Some opponents of citizen initiative and referendum argue that voters will always opt for tax cuts. I only wish.
Yesterday, North Dakotans decided not to eliminate their state’s property tax. Measure 2 wouldn’t have lowered property taxes, it would have abolished them. Even in a land booming with new-found oil and gas, and a state government surfing in surpluses, a whopping 78 percent of voters weren’t willing to go that far.
Chalk it up to fear — unfounded fear. North Dakota State government is running a surplus bigger than the state’s property tax take.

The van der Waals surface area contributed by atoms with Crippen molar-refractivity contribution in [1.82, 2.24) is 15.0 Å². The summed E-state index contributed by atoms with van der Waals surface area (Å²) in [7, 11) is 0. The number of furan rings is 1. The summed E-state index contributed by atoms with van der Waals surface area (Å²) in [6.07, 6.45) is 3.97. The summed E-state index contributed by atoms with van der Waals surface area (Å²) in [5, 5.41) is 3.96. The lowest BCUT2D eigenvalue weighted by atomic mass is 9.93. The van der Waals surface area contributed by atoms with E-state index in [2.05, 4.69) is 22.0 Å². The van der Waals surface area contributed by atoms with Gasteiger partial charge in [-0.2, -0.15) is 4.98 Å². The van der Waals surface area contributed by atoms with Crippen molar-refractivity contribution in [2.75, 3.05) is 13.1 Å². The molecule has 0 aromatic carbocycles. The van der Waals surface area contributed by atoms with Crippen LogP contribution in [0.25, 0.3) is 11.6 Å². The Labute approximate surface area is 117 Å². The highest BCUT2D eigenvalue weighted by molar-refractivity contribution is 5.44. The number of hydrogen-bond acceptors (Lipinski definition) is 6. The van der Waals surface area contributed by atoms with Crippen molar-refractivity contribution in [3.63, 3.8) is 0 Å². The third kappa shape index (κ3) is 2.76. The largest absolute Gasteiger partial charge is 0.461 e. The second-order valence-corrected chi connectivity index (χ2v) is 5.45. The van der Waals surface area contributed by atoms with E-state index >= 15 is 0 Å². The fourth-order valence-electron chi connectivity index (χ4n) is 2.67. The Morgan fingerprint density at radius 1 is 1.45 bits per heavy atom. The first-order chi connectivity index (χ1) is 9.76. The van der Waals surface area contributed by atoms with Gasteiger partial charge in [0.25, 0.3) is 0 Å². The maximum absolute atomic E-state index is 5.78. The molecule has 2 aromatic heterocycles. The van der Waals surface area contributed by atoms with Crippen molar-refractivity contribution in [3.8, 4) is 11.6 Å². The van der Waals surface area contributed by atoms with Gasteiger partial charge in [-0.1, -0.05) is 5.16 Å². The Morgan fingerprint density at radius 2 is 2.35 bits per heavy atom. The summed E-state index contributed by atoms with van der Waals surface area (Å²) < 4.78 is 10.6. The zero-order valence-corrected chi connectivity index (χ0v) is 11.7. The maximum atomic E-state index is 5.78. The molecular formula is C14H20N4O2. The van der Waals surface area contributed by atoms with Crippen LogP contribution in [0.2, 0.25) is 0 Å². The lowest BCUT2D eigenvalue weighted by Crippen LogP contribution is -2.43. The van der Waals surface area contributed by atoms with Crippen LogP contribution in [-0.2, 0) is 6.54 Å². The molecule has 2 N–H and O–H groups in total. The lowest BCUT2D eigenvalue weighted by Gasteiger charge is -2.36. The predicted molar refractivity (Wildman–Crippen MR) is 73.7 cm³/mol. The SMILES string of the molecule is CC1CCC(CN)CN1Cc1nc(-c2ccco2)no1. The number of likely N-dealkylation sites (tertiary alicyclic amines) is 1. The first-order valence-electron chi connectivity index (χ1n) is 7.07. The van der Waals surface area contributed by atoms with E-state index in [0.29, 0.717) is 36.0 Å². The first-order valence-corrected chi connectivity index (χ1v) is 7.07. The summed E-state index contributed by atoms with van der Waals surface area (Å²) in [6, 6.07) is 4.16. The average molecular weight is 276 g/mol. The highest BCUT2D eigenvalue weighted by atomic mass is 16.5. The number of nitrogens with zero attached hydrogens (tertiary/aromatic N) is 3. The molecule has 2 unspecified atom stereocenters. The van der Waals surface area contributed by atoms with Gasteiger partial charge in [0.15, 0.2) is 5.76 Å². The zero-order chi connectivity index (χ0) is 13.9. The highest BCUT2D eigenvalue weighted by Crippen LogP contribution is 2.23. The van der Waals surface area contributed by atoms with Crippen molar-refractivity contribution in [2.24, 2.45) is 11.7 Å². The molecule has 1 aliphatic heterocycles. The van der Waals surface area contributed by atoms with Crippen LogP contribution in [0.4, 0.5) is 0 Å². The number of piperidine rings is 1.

As is too often the case, voters saw a one-sided campaign, with spending by the forces of big government — public employee unions and those extracting financial gain from the political status quo — completely outmatching the resources taxpayers had to get their message out. On Measure 2, the No side outspent the Yes side by more than 26 to 1.
Empower the Taxpayer, led by Bob Hale and Charlene Nelson, made the argument that property taxes are particularly malicious because people can lose their homes and farms if they can’t afford the taxes. That argument did not win the day.
But there will be other days. I often tell the story of a 2002 Arkansas initiative campaign to “ax the food tax.” The measure to end the sales tax on food and medicine was slaughtered at the ballot box. Still, now a decade later, the tax has been reduced from 6 percent to 1.5 percent.
North Dakotans voted to keep the state university’s Fighting Sioux mascot. The Fighting Taxpayers may be around even longer.
This is Common Sense. I’m Paul Jacob.